conversely," (and this he calls his argumentum palmarium
in proof of the existence of God,) "the more
attributes I assign to a thing, the more I am forced to
conceive it as existing." Arrange the argument how we
please, we shall never get it into a form clearer than
this:--The more perfect a thing is, the more it must
exist (as if existence could admit of more or less); and
therefore the all-perfect Being must exist absolutely.
There is no flaw, we are told, in the reasoning; and if
we are not convinced, it is solely from the confused
habits of our own minds.

It may seem to some persons that all arguments are
good when on the right side, and that it is a gratuitous
impertinence to quarrel with the proofs of a conclusion
which it is so desirable that all should receive. As yet,
however, we are but inadequately acquainted with the
idea attached by Spinoza to the word perfection, and
if we commit ourselves to this logic, it may lead us out
to some unexpected consequences. Obviously all such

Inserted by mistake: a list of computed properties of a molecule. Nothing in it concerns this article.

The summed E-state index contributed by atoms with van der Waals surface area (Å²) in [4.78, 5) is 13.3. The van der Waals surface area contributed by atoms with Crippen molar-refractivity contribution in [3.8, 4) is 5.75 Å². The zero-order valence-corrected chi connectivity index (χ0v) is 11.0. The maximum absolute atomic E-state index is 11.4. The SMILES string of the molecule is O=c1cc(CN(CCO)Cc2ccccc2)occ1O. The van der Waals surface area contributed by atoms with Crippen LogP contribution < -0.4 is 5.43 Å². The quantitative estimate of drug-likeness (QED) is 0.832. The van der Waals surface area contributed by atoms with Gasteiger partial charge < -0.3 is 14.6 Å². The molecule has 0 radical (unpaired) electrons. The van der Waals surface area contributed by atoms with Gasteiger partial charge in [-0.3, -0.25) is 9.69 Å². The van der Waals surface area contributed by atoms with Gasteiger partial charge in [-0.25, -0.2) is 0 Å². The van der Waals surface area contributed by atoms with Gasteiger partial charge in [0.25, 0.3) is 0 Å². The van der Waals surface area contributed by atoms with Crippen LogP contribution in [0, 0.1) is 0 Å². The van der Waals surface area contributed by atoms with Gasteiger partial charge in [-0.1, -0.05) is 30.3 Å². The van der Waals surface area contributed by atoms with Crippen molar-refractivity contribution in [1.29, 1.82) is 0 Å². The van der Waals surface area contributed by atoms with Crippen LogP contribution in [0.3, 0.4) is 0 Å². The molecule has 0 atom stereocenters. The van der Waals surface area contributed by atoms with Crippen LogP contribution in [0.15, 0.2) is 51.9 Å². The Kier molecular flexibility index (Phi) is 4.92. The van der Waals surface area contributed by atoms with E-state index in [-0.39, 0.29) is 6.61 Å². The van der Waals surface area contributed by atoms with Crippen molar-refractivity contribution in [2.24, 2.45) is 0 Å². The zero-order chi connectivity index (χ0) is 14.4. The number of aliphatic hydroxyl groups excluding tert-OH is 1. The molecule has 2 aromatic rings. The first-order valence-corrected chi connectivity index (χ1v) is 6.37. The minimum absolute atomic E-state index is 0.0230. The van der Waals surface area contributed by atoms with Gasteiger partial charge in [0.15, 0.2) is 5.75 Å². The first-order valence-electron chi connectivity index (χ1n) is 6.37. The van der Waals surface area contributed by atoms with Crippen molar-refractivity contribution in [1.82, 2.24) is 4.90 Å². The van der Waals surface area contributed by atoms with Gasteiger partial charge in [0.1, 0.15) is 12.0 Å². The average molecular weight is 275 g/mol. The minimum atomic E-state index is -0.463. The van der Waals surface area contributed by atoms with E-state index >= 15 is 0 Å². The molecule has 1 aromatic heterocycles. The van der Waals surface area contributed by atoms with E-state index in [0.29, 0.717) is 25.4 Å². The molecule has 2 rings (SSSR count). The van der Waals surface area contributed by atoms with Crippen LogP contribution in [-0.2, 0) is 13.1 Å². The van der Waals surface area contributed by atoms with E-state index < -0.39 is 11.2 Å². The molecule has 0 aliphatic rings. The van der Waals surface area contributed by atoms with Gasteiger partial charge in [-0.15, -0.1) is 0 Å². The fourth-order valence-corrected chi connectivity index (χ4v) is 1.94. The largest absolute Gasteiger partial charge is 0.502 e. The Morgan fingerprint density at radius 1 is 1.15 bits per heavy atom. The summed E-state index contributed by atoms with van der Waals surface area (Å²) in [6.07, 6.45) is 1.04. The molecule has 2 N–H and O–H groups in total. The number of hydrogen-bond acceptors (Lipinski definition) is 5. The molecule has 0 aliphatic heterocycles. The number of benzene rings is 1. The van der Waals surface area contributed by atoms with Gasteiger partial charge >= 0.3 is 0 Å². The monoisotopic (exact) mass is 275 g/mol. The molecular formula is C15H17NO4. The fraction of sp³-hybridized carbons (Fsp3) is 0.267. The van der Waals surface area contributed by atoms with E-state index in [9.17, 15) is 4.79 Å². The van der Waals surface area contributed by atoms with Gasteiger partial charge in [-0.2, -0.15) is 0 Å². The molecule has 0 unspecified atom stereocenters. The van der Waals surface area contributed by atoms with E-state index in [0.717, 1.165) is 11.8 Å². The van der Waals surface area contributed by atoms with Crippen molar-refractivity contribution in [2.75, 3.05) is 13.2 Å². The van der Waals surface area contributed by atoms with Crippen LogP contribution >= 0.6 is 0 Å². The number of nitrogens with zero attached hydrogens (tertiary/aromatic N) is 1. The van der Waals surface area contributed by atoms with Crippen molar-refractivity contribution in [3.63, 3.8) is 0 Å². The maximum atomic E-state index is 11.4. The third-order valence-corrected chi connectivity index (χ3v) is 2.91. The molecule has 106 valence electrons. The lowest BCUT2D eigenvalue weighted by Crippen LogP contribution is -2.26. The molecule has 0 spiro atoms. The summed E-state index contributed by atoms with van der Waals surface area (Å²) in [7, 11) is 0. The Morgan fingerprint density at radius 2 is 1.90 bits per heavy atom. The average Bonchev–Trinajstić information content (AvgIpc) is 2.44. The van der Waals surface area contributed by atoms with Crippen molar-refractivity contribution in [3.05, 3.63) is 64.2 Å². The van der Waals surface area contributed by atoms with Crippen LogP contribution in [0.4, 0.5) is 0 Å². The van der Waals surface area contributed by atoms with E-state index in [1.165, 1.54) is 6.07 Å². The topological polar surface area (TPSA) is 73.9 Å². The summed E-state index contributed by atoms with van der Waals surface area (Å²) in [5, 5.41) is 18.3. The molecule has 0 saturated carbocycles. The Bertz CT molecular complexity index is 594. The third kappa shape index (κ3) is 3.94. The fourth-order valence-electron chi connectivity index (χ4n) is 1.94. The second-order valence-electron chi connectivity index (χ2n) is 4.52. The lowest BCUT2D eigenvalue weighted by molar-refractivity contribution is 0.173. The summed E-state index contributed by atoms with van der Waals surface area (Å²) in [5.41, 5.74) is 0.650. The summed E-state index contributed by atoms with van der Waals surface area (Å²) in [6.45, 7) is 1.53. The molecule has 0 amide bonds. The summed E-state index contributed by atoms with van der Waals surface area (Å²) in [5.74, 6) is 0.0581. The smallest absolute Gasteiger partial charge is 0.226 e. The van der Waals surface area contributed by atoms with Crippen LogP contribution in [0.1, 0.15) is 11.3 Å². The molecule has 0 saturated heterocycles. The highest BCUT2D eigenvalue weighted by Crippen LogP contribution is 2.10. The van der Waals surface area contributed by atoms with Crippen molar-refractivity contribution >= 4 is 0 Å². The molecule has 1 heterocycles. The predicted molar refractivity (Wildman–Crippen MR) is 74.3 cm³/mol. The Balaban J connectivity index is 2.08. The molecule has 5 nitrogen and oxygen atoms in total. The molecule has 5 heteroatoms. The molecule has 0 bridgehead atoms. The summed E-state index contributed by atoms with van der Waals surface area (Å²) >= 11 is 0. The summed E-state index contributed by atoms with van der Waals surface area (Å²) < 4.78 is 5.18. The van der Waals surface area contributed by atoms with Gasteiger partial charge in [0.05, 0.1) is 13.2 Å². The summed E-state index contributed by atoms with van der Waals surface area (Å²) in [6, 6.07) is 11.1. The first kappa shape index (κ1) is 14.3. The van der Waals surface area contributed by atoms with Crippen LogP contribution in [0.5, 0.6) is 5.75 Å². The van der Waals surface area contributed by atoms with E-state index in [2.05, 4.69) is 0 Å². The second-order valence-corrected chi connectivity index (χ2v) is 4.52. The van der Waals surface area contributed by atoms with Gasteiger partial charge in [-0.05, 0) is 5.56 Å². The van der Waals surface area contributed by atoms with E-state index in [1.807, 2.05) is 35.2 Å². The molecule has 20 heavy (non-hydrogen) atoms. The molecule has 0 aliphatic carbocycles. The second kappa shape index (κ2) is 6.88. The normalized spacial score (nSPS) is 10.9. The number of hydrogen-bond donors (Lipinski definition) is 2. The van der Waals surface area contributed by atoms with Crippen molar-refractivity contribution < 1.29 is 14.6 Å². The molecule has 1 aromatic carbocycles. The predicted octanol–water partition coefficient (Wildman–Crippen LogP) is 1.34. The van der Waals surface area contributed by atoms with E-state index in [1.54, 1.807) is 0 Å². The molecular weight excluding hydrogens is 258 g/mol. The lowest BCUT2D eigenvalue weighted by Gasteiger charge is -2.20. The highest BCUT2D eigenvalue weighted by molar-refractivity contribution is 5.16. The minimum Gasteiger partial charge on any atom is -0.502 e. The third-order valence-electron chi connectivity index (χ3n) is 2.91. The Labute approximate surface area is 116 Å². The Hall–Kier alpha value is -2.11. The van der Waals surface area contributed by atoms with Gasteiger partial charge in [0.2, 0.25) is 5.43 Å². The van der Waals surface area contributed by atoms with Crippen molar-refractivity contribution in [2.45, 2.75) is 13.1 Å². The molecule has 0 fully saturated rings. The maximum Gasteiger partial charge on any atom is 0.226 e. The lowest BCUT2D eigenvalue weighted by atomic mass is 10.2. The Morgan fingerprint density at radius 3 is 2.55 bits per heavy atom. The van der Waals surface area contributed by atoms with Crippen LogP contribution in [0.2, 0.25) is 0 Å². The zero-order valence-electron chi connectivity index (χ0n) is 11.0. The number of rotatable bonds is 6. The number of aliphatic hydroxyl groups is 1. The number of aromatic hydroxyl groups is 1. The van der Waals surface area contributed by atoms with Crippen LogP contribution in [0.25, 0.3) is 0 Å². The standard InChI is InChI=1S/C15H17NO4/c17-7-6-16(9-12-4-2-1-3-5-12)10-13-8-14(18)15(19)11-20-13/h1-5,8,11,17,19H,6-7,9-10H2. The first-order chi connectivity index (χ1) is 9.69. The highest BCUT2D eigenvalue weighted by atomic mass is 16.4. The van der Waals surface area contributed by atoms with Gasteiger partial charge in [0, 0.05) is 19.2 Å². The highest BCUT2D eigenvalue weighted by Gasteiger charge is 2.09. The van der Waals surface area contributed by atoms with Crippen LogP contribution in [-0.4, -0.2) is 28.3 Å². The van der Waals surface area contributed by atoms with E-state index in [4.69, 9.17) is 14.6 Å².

reasonings presume, as a first condition, that we men
possess faculties capable of dealing with absolute ideas;
that we can understand the nature of things external
to ourselves as they really are in their absolute relation
to one another, independent of our own conception.
The question immediately before us is one which can
never be determined. The truth which is to be proved
is one which we already believe; and if, as we believe
also, our conviction of God's existence is, like that of
our own existence, intuitive and immediate, the grounds
of it can never adequately be analysed; we cannot say
exactly what they are, and therefore we cannot say
what they are not; whatever we receive intuitively, we
receive without proof; and stated as a naked proposition,
it must involve necessarily a petitio principii. We
have a right, however, to object at once to an
argument in which the conclusion is more obvious than the
premises; and if it lead on to other consequences
which we disapprove in themselves, we reject it without